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Dr Margot Whitfeld sees to Fiji’s healthy skin

Artarmon local and dermatologist Dr Margot Whitfeld has been instrumental in setting up the first major trial for the safe treatment and control of scabies throughout Fiji. This is an amazing effort considering she, supported by her husband Peter, also deals with a busy dermatology practice, was head of dermatology at St Vincents Hospital, and juggles a busy schedule of two teenage daughters (and two dogs!).

Scabies is a skin mite that causes irritation and infection, particularly in children and can be a life threatening disease. It is very contagious especially within family and village groups but easily treated.

“It is amazing that with all the technologic advances that we have had in medicine, nobody has worked out how to control a problem which affects 300m people, mostly children, worldwide each year, and for which treatment is already available,” Margot said.

Margot was first alerted to Fiji’s scabies problem when she was invited to teach dermatology to a group of local doctors and nurses at an AusAID funded workshop eight years ago.

Since then Margot and Dr Andrew Steer, a paediatrician from Melbourne; researcher Lucia Romani; and many from the local medical community have been working towards this most recent trial.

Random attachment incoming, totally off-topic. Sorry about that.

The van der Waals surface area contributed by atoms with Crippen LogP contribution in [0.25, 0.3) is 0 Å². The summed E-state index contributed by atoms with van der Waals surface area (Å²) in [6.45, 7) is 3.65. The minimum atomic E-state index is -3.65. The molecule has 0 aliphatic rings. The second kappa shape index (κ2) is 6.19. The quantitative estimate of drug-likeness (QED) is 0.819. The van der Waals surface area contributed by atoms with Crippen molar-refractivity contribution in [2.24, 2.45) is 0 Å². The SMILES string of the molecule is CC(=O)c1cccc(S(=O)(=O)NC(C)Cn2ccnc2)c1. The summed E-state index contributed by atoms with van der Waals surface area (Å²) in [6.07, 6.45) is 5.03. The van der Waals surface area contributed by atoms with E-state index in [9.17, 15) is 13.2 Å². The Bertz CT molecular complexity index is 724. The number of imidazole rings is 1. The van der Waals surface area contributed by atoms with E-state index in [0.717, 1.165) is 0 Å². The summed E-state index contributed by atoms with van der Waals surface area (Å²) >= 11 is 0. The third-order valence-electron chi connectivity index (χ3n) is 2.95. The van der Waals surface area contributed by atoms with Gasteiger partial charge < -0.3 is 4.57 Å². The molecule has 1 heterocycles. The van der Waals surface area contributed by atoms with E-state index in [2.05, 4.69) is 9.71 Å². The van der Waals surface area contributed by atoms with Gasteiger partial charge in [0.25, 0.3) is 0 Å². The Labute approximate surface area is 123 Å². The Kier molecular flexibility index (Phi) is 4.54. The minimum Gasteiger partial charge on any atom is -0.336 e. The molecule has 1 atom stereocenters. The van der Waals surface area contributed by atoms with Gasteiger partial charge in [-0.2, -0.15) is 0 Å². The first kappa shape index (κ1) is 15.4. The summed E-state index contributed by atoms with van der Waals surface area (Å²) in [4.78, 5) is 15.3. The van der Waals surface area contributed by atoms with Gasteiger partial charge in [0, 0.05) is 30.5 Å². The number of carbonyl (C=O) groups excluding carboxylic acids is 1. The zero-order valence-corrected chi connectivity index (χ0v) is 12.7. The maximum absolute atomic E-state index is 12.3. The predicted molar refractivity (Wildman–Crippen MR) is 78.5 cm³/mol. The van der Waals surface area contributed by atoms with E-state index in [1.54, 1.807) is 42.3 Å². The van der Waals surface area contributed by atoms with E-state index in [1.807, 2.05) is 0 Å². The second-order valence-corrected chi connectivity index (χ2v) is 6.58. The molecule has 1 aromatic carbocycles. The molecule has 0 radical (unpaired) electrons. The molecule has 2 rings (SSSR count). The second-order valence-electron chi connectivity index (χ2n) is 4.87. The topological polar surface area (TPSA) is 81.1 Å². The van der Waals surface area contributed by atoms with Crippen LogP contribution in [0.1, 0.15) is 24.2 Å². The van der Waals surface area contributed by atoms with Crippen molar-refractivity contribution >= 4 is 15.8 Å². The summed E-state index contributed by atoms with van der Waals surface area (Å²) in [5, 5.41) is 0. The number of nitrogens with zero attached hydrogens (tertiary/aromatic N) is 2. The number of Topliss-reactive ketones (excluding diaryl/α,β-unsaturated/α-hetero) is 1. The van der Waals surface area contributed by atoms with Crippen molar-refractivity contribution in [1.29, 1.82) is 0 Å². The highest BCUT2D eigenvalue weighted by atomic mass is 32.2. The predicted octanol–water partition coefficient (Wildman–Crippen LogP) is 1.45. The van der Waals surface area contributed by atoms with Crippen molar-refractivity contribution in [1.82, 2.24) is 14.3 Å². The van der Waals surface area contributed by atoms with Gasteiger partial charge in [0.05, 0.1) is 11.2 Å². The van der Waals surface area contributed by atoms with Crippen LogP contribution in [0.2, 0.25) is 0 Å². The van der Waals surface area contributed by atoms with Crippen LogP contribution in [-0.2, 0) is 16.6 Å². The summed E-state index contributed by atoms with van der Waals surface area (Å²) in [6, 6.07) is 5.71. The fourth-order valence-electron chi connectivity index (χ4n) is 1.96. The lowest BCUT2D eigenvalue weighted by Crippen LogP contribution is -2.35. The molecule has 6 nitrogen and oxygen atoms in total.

Their initial survey of more than 13,000 people in 96 villages showed scabies was prevalent in 51% of the four-to-seven age group and 37% in children under three. At this level of infection, the only way to eradicate the disease may be to treat the whole community.

With the help of funding from the Australian Government’s National Health and Medical Research Council (NHMRC) and the Fiji Ministry of Health’s backing, the first meeting of all the trial staff, local doctors and nurses and researchers was held in March this year, the culmination of years of effort on Margot’s part.

The trial involves a mass drug administration, which is most effective on an isolated population. The team has had to work out logistics to set up the trials on small remote islands and mainland villages that may only have enough fuel to run a generator for two hours a day and access to water is only from a communal water supply - a very different Fiji from its tourist resorts!

This latest $600,000 grant will pay for such things as medication and blood tests, salaries for nurses and researchers, transport and generator fuel.

Margot has been passionate about this issue for the last 10 years and she is very excited to now see it reach this point and with the help of such a capable team and the support of both Australian and Fijian governments.

Margot also regularly volunteers at the skin clinic at Tamavua Twomey Hospital in Suva when in Fiji on her research trips.

There has been local Artarmon support for Margot’s efforts over the years, including a fundraiser and donations of supplies for isolated schools when Margot has visited, at times with her two daughters, Zoe and Emma helping.

by Jane Cozens

Courtesy of Gazette May 2012
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Margot Whitfeld
Margot (L) with researcher Lucia ... force behind Fiji’s healthy skin





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